PORTLAND, Maine (AP) — Former Republican Gov. Paul LePage made reference to Democratic Gov. Janet Mills’ comment about inflation being “a distraction” in their final debate Thursday evening, attempting to show she was out of touch at a time of high energy, gasoline and food costs.
The incumbent defended her track record through the tumultuous pandemic and vowed to help struggling Mainers while urging voters not to return to the “fighting, dysfunction and stalemate” that she said marked LePage’s eight years in office.
“We can’t go back to instability and infighting that stands in the way of solving problems,” she said.
The debate sponsored by WMTW-TV, WABI-TV and WAGM-TV at the University of Southern Maine touched on a number of topics including abortion, immigration, child protection, schools and COVID-19 testing, among others.
This week, Republicans attacked Mills for calling inflation a “distraction” during comments she made at Bates College. But the remarks initially released by the GOP were edited and had left out part of her remarks in which she said “it’s something we have to deal with, a major problem.”
Mills, the first woman to serve as Maine governor, is seeking a second term while LePage, who already served two terms, wants to return to office to become the longest-serving governor in state history.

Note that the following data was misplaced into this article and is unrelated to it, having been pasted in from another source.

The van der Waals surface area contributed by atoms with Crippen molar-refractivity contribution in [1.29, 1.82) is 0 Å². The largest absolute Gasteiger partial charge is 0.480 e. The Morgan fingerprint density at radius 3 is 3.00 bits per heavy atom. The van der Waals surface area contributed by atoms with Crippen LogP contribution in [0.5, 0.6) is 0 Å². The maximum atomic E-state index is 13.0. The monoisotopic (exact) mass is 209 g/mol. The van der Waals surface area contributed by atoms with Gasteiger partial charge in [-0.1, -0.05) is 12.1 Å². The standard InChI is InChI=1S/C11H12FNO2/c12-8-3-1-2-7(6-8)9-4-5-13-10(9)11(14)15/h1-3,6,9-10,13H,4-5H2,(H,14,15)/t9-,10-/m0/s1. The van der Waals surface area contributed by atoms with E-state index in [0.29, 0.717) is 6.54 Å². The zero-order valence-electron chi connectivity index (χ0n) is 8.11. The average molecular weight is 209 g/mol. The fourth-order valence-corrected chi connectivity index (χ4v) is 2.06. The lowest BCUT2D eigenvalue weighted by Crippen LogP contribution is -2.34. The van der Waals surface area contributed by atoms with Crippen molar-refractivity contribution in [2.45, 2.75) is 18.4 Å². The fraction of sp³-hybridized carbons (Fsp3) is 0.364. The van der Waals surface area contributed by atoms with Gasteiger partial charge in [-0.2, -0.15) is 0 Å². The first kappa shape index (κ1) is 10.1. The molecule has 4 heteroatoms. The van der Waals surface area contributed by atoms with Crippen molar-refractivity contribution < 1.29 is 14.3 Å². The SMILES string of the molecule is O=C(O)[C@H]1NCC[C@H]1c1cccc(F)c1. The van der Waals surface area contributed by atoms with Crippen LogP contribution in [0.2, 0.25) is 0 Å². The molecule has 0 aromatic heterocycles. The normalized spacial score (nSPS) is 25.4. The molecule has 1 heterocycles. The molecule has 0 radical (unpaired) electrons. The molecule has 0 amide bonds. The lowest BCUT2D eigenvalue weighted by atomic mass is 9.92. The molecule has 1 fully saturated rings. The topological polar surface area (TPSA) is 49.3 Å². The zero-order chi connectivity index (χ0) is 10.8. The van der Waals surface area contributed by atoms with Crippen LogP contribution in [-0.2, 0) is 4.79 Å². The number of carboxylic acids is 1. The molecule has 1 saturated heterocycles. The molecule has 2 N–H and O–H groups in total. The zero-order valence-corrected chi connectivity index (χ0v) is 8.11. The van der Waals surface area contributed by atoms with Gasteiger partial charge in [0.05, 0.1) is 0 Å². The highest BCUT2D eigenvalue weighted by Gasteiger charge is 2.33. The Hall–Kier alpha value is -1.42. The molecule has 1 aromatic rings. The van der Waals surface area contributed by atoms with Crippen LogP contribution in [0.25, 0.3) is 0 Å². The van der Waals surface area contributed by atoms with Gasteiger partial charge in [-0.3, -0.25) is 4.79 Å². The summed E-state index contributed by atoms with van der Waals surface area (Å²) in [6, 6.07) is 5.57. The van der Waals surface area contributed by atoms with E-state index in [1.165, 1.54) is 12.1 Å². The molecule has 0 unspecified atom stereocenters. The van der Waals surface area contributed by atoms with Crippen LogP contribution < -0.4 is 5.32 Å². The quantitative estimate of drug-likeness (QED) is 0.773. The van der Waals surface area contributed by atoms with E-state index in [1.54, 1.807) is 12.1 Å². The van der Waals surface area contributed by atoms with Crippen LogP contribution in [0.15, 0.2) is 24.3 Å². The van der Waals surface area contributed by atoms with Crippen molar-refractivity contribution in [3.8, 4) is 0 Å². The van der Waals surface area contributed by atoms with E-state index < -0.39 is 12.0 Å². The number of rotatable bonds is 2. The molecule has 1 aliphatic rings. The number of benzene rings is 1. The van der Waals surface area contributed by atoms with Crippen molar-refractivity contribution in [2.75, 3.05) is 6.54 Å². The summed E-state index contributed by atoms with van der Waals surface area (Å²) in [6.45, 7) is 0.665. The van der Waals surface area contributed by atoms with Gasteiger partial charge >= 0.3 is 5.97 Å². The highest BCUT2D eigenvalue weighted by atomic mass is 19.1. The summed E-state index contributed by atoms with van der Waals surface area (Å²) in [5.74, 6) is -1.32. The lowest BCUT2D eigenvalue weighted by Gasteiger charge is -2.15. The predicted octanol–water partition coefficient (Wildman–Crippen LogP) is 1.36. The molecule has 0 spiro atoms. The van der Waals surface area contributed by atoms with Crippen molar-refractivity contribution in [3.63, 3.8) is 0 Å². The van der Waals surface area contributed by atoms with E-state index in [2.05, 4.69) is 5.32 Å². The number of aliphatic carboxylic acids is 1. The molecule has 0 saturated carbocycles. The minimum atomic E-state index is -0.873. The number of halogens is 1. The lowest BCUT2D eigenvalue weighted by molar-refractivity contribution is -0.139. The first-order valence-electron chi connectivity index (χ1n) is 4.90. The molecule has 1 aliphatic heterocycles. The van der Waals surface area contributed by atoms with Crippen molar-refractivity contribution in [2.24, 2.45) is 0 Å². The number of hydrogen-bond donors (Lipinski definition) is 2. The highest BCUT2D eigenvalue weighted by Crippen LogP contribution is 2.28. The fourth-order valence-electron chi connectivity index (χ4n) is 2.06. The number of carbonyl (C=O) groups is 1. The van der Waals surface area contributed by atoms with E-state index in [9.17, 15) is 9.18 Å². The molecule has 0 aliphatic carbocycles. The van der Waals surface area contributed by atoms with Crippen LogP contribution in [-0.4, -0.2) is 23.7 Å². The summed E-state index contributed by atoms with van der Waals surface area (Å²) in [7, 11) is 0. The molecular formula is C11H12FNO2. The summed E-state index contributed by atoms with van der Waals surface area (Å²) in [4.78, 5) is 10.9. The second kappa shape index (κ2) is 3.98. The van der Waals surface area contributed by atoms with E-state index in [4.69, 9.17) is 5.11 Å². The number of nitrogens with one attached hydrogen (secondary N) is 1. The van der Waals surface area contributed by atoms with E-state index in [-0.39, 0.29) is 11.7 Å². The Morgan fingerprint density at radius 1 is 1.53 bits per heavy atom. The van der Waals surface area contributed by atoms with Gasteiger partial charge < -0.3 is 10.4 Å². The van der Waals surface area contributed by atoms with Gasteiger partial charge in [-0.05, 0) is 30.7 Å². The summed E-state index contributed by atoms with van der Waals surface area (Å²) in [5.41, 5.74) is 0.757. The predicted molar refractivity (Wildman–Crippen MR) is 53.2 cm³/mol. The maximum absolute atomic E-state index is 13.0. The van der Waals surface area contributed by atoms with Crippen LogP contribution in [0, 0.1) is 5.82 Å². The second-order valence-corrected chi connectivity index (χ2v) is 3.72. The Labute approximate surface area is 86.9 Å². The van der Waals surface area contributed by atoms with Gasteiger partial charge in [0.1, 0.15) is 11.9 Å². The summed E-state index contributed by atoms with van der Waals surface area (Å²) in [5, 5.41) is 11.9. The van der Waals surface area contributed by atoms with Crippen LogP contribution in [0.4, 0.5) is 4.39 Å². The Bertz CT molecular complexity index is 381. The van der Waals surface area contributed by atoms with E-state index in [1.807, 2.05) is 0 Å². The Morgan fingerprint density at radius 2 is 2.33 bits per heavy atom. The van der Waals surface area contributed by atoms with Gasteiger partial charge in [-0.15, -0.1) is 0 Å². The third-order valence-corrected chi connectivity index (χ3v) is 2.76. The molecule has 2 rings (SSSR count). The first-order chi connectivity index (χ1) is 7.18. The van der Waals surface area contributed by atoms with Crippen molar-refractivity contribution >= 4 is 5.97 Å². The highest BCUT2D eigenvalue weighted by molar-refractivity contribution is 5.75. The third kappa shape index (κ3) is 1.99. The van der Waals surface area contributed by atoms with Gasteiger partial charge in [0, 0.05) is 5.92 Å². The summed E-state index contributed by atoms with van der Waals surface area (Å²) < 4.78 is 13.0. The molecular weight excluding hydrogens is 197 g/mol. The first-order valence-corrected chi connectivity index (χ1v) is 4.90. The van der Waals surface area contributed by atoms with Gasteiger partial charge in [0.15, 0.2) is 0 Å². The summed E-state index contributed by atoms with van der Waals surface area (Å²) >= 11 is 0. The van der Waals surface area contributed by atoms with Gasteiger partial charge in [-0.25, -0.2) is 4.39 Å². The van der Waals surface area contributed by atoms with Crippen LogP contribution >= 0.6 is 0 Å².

The campaign pits a pragmatic, moderate Democrat against a bombastic, conservative Republican. It is one of about a dozen competitive governor races across the country.
During the debate, the candidates talked about their different governing styles in a discussion on transparency, with LePage defending his past policy of requiring his commissioners to report to him when they interacted with lawmakers and the press.
“I lead. I run a government. I’d like to know what my commissioners are doing. I’d like them to keep me abreast of where they’re going. That’s all. It’s not rocket science,” he said.
Mills said she hired good people and trusted them to do their jobs without micro managing. “I never instructed them not to talk to anybody,” she said. “It’s not middle school. It’s state government.”
It was the fifth time the two candidates met for a debate. Absent was an independent candidate, Sam Hunkler.
LePage and Mills agreed on one thing: Both of them declined the moderator’s offer to end the debate by singing the “16 County Song” that’s taught to schoolchildren to learn the names of the state’s counties.
Mills said she wasn’t going there. Neither was LePage. “My dogs howl when I sing in the shower,” LePage joked.
Copyright 2022 The Associated Press. All rights reserved. This material may not be published, broadcast, rewritten or redistributed.